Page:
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J Edgar Hoover admitted Army recovered downed UFO

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posted on May, 13 2009 @ 02:34 PM
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reply to post by weedwhacker
 


"Col. Philip J. Corso's book 'Day After Roswell' delineates this clearly. He was Army, and he describes how fiercly protective the other Branches were with their 'toys'...they didn't like to share. Greedy little self-serving career-focused children, if you ask me!"

You realize Corso was a bald-faced liar, don't you? He takes credit for a lot of hard work done by real scientists.




posted on May, 13 2009 @ 02:36 PM
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How can you know he is a lier?



posted on May, 13 2009 @ 02:41 PM
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Originally posted by BeautifulLife
How can you know he is a lier?


The history of night vision devices, lasers, etc., is well documented. It didn't come from some "secret" project, the developmental steps are well known and the people that did the actual work are credited with that work. Corso lied.



posted on May, 13 2009 @ 02:52 PM
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reply to post by Gawdzilla
 


Only one time, and no more:

Col. Corso was not a scientist. He was military. He was tasked with disseminating certain 'hints' in dribs and drabs to the industrial complex, laboratories and scientists. He was not the only one, but we owe him gratitude for having the guts to come forward. Of course, he knew he would die soon of old age, so he was not worried about repurcussions.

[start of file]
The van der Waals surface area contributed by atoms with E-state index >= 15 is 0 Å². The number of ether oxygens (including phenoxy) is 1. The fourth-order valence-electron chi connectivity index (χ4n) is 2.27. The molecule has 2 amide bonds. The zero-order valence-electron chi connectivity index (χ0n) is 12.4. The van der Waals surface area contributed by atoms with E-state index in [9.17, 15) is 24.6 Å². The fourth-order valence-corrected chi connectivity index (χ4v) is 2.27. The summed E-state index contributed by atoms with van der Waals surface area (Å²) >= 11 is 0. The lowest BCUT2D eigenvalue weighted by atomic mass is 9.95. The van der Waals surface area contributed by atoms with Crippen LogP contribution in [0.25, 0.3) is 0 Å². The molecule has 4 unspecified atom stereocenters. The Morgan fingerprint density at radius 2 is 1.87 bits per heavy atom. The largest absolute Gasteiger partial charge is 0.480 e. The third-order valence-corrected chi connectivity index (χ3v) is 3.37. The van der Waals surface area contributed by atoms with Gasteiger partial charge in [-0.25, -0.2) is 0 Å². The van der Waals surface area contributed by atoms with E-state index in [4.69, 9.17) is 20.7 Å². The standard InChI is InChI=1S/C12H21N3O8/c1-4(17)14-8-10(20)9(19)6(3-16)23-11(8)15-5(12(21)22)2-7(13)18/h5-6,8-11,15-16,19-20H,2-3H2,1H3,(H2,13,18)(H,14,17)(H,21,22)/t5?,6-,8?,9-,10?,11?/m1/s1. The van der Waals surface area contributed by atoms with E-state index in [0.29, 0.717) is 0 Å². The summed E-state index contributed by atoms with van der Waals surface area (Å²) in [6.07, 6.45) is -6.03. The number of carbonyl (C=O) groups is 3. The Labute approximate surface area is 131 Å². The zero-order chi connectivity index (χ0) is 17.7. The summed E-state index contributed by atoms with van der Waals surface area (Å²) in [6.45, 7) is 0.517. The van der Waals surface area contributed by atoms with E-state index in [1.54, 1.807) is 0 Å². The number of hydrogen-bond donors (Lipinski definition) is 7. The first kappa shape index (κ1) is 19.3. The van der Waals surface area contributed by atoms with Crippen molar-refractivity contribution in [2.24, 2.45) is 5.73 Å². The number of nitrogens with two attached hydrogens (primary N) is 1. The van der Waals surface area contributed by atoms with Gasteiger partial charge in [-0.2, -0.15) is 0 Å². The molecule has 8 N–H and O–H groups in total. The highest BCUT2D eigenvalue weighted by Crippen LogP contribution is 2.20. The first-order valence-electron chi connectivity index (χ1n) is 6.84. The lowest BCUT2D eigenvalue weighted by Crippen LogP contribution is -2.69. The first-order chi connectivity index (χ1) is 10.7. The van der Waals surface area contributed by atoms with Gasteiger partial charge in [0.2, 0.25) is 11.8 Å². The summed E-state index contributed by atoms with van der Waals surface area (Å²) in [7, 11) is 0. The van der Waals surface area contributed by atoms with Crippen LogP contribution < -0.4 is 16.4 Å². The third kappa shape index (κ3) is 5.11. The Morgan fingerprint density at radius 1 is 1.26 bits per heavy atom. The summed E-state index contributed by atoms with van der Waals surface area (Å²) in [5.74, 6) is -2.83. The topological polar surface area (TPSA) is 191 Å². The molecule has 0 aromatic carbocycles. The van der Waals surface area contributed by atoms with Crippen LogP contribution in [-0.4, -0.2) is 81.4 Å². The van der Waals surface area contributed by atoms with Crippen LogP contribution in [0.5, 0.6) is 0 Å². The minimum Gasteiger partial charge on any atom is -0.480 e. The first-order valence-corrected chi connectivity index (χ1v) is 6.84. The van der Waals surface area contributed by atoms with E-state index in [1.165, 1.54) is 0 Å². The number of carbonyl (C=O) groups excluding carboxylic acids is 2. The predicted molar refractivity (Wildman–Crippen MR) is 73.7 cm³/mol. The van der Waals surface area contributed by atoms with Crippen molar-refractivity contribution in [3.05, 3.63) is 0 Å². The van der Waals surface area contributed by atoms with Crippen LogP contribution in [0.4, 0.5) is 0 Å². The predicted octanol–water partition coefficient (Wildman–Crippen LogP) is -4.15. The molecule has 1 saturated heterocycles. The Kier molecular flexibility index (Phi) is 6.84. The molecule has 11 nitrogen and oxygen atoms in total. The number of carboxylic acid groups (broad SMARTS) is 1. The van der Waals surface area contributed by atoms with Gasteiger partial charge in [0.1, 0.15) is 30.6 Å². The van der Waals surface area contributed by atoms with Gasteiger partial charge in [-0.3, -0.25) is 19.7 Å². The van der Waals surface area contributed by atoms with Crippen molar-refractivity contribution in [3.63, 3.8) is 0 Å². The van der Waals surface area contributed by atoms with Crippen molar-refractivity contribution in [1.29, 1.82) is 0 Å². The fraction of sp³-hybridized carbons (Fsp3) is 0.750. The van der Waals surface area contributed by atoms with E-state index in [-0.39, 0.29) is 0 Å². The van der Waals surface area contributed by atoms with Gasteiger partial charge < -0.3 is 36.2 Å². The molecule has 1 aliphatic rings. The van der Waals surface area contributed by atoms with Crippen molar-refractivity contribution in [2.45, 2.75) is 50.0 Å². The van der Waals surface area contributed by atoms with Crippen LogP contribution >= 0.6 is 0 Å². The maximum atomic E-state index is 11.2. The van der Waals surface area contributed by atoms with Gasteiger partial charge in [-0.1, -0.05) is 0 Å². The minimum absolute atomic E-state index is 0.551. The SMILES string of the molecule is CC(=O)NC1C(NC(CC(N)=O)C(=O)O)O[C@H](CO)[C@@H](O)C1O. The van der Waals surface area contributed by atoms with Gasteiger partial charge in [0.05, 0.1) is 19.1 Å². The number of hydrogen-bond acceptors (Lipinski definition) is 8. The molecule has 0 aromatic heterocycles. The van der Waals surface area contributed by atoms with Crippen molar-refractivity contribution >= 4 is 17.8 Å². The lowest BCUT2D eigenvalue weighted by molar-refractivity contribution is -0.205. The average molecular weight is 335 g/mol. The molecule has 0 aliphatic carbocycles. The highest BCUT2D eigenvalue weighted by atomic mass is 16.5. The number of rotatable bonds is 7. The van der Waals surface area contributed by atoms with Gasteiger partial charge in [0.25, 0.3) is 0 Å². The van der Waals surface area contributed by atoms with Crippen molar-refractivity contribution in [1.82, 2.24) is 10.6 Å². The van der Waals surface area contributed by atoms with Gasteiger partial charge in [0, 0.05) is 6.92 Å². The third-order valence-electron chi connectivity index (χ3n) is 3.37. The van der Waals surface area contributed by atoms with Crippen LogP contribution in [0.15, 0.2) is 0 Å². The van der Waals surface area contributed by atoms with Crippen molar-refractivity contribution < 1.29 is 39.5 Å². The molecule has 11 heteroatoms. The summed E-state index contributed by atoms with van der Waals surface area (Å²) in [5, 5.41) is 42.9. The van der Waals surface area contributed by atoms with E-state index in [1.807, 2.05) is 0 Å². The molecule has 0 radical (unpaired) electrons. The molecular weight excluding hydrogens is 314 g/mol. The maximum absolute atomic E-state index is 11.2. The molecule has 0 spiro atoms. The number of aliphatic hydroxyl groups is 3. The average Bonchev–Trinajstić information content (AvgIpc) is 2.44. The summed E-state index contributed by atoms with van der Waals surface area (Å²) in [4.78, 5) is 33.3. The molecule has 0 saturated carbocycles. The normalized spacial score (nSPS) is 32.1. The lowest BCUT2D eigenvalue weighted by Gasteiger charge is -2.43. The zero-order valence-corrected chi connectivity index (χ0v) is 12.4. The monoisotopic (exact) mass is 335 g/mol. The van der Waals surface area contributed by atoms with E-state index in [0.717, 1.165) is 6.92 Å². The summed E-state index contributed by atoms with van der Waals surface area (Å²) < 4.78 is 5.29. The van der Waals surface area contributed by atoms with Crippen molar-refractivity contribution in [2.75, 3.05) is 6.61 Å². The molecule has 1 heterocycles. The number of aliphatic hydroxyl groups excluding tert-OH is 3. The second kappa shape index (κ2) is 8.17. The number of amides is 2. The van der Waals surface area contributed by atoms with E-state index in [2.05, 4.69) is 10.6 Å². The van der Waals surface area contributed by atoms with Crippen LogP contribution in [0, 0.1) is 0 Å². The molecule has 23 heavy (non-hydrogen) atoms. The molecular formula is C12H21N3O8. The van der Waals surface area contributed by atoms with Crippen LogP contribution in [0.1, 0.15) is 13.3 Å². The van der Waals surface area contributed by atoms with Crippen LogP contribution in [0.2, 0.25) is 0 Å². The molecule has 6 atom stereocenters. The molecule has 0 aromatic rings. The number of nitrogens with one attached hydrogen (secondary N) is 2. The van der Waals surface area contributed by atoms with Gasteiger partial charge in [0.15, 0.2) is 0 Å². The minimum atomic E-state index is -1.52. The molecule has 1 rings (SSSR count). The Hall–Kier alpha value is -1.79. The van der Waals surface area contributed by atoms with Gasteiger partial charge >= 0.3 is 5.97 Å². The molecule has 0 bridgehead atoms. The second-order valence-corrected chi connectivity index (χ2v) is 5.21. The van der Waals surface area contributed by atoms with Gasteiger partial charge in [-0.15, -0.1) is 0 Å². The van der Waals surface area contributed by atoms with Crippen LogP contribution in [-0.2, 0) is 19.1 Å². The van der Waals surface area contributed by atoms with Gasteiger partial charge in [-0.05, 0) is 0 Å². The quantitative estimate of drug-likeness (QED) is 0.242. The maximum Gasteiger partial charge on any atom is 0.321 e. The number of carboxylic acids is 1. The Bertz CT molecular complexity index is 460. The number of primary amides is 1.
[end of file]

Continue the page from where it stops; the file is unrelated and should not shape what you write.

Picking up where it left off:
IF anyone wished to call him a "liar" I would point a finger at the operatus that keeps a clamp of secrecy and misdirection on this entire subject.

J Edgar Hoover was a loose cannon. A vindictive, nasty little troll who only held onto his 'status' as director by diggng for dirt and blackmailing his way through life. I am glad they didn't let his grubby little hands on anything...kept him in the dark.

What would HE have done with the stuff anyway?? Given it to the Navy? They already had their own toys. Everybody played their cards close to the chest. Truman likely had a good grasp, but Eisenhower let the control of the thing (Majestic) slip through his fingers. Remember, Ike was military...but I think he was looked down upon as a 'civilian' once he became POTUS and wasn't trusted by the Brass. Plus, he wasn't an adept politician. Black and white, no shades of 'grey' (pun intended
)

Back to Corso, and 'back-engineering'. Simply having advanced off-world technology doesn't mean you immediately adapt it for Human use. What it does is stimulate ideas...as in, "Ah hah! It IS possible!!". Then, the humans get to work on figuring out how to do it, once they see that it can be done. So, it does NOT diminsh the skill or intellect of the Human scientists.

Look around you, today. A simple thing like a Science Fiction TV fantasy (Star Trek) has resulted in oodles of things that, in 1966 were truly 'fictional', yet, we take them for granted now.

Still, as to the point of the OP, what would that munchkin Hoover do with the debris? Nothing...he was just jealous that he wasn't in on it.



posted on May, 13 2009 @ 02:55 PM
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Originally posted by Gawdzilla


The Army didn't let them have it because they never recovered it. The Battle of Los Angeles is simply a case of war nerves.



They never shot anything down during the Battle of L.A., though they tried, and tried pretty damn hard. War nerves? Come on. One of the worst explanations I've heard to date. Makes our military commanders look like a bunch of idiots and fools.